In this second part of the Logic Pro chorus tips tutorial Mark Cousins investigates how use of chorus and flange plug-ins can add warmth and stereophonic width to a range of different sounds.
Electronically speaking, flange is a similar effect to chorus, albeit with a markedly different sound. Remove the Scanner Vibrato plug-in we were using in part one of this tutorial, and switch to the Flanger plug-in to hear its unique sound. Notice the number of parameters shared with the Chorus plug-in – Speed, Intensity and Mix – plus one important additional control: Feedback. In effect, flange is produced in the same way as chorus, except the delay times are shorter and the output is subsequently fed back into the input. Try raising Feedback and notice how the effect takes on a distinctive ‘ringing’ quality.
On the whole, flange parameters tend to be set up in one of two ways. The first is a Flanger sweep with a pronounced amount of Feedback. Try increasing Feedback to around 80%, therefore, and set Speed and Intensity low (0.166Hz and 4.5% respectively). The effect is a long, sweeping flange, with the sweeps lasting almost a full bar or more in duration. Another approach, which is more akin to chorus, is to lower the Feedback to around 21% and increase both the Speed and Intensity (1.533Hz and 10% respectively). This faster flange is much more appropriate as a warming effect, arguably making it a much more useful treatment for general mixing activities.
If you like the sweeping effect of flange it’s worth taking a closer look at the Phaser plug-in. Rather than modulating delay time, a phaser manipulates the relative phase between two signals, creating a pronounced comb-filtering effect that notches out large parts of the frequency spectrum. Working from the default setting, therefore, try experimenting first with the Order setting, which effectively sets the strength of the comb-filtering effect. Contrast the 4 and 12 Order settings to hear the difference, and also notice how the odd-numbered settings tend to produce a far more subtle phasing.
One of the key qualities of the Phaser plug-in is in the movement of the LFO, which creates the distinctive sweeping through the frequency spectrum. What’s interesting here is that you have two LFOs to play with, and they can be combined to create some interesting hybrid movements.
To understand what’s going on, try moving the LFO Mix control to either side of its centre position. Set in this way you can audition the two speeds of the LFOs. Try setting one LFO to a slow speed and the other to a faster speed, then repositioning the Mix control to create a combination of the two movements.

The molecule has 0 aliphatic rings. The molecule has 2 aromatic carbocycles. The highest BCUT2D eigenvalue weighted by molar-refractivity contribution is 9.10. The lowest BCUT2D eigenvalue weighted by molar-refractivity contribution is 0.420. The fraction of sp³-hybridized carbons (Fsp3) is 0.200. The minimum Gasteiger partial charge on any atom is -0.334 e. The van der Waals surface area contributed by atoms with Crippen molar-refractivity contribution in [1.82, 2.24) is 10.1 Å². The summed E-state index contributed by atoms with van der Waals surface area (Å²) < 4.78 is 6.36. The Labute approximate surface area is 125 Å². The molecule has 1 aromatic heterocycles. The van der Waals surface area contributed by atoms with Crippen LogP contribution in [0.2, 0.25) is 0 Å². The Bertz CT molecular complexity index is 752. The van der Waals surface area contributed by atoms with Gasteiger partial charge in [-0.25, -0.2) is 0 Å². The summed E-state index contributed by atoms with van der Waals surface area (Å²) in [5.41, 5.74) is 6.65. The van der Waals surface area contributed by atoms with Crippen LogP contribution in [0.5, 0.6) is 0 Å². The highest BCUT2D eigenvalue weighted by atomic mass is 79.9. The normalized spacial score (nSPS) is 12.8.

If it’s super-size warmth you’re after, the Ensemble effect is chorus on steroids – much like the extremely lush sounds you can achieve with Roland’s Dimension D. The key to the warmth that the Ensemble plug-in creates is the number of voices used to generate the effect, from a single voice for chorus-like treatments to a full eight voices for swirling, dense chorus effects.
Working from the initialised setting, therefore, increase the Phase to +100% (this gives the effect more depth), the Mix to around 50% and move between the different voice settings. Sometimes a few voices can be just as effective as the full eight, so find the setting that suits your tastes.
The complexity and interest of the Ensemble effect is defined by the two LFOs and the Random modulator. In setting the LFOs, take the approach that we discovered with the Chorus plug-in – either pairing lots of Intensity with low Rates, or a low Intensity with a medium to fast Rate. The beauty here, though, is that we can have both extremes, arguably creating a super-thick chorus treatment. As you would expect, the Random section introduces a degree of uncertainty, which in small amounts makes the effect sound slightly less artificial and much closer to the natural ‘beating’ of two instruments that are slightly out-of-tune with one another.
If you want to add a real sense of dimension to your sound, take a closer look at the Ensemble plug-in’s Spread control. The Spread control determines how the various voices are distributed across the stereo soundstage. At the centre position the output is completely monaural, while at the 100% setting the distribution spans the full width of the soundstage. Interestingly, the Spread can actually go as far as 200%, at which some of the voices are positioned beyond the usual boundaries of the stereo soundstage. Beyond 100%, though, there is a risk of losing mono compatibility, but this might be a price worth paying if a super-wide effect is what you’re after.
Moving beyond the examples of processing a synth pad sound, it’s worth exploring the application of plug-ins such as Chorus, Flange and Ensemble on a number of different sounds, especially those that lack stereo information. When used in moderation, all of these techniques can be an interesting way of adding stereo dimensionality to any monaural sound source – including lead vocals and acoustic guitars – especially when the mix level is kept at a relatively conservative level so that the effect doesn’t become too discernible. More than just adding warmth, therefore, chorus and its associated effects can be powerful tools for a range of mixing applications.
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